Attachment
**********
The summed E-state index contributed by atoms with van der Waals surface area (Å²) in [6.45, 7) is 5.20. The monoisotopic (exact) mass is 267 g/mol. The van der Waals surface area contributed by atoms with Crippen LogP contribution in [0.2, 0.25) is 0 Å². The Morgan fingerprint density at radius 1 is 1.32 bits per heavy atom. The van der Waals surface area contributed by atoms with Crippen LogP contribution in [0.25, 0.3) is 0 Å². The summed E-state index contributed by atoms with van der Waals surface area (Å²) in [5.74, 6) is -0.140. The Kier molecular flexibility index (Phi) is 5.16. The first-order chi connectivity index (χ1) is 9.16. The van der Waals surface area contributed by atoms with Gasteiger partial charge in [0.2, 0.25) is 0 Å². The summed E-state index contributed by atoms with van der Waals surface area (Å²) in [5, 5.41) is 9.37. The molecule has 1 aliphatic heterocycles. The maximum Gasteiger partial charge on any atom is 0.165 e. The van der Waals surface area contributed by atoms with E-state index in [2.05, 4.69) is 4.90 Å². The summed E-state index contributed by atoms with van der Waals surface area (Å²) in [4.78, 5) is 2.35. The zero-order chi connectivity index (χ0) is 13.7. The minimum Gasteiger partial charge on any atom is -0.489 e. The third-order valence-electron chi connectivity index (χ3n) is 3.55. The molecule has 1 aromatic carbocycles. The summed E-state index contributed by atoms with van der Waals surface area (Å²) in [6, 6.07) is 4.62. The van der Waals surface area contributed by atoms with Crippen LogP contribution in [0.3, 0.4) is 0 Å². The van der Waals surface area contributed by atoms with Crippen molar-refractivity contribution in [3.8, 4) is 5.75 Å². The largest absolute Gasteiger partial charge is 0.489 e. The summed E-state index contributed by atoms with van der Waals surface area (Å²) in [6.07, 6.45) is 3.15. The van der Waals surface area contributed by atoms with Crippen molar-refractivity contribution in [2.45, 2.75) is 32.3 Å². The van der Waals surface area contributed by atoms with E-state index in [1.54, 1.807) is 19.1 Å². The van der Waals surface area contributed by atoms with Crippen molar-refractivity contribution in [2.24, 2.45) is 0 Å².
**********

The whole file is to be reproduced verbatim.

The summed E-state index contributed by atoms with van der Waals surface area (Å²) in [6.45, 7) is 5.20. The monoisotopic (exact) mass is 267 g/mol. The van der Waals surface area contributed by atoms with Crippen LogP contribution in [0.2, 0.25) is 0 Å². The Morgan fingerprint density at radius 1 is 1.32 bits per heavy atom. The van der Waals surface area contributed by atoms with Crippen LogP contribution in [0.25, 0.3) is 0 Å². The summed E-state index contributed by atoms with van der Waals surface area (Å²) in [5.74, 6) is -0.140. The Kier molecular flexibility index (Phi) is 5.16. The first-order chi connectivity index (χ1) is 9.16. The van der Waals surface area contributed by atoms with Gasteiger partial charge in [0.2, 0.25) is 0 Å². The summed E-state index contributed by atoms with van der Waals surface area (Å²) in [5, 5.41) is 9.37. The molecule has 1 aliphatic heterocycles. The maximum Gasteiger partial charge on any atom is 0.165 e. The van der Waals surface area contributed by atoms with E-state index in [2.05, 4.69) is 4.90 Å². The summed E-state index contributed by atoms with van der Waals surface area (Å²) in [4.78, 5) is 2.35. The zero-order chi connectivity index (χ0) is 13.7. The minimum Gasteiger partial charge on any atom is -0.489 e. The third-order valence-electron chi connectivity index (χ3n) is 3.55. The molecule has 1 aromatic carbocycles. The summed E-state index contributed by atoms with van der Waals surface area (Å²) in [6, 6.07) is 4.62. The van der Waals surface area contributed by atoms with Crippen LogP contribution in [0.3, 0.4) is 0 Å². The van der Waals surface area contributed by atoms with Crippen molar-refractivity contribution in [3.8, 4) is 5.75 Å². The largest absolute Gasteiger partial charge is 0.489 e. The summed E-state index contributed by atoms with van der Waals surface area (Å²) in [6.07, 6.45) is 3.15. The van der Waals surface area contributed by atoms with Crippen molar-refractivity contribution in [2.45, 2.75) is 32.3 Å². The van der Waals surface area contributed by atoms with E-state index in [1.54, 1.807) is 19.1 Å². The van der Waals surface area contributed by atoms with Crippen molar-refractivity contribution in [2.24, 2.45) is 0 Å².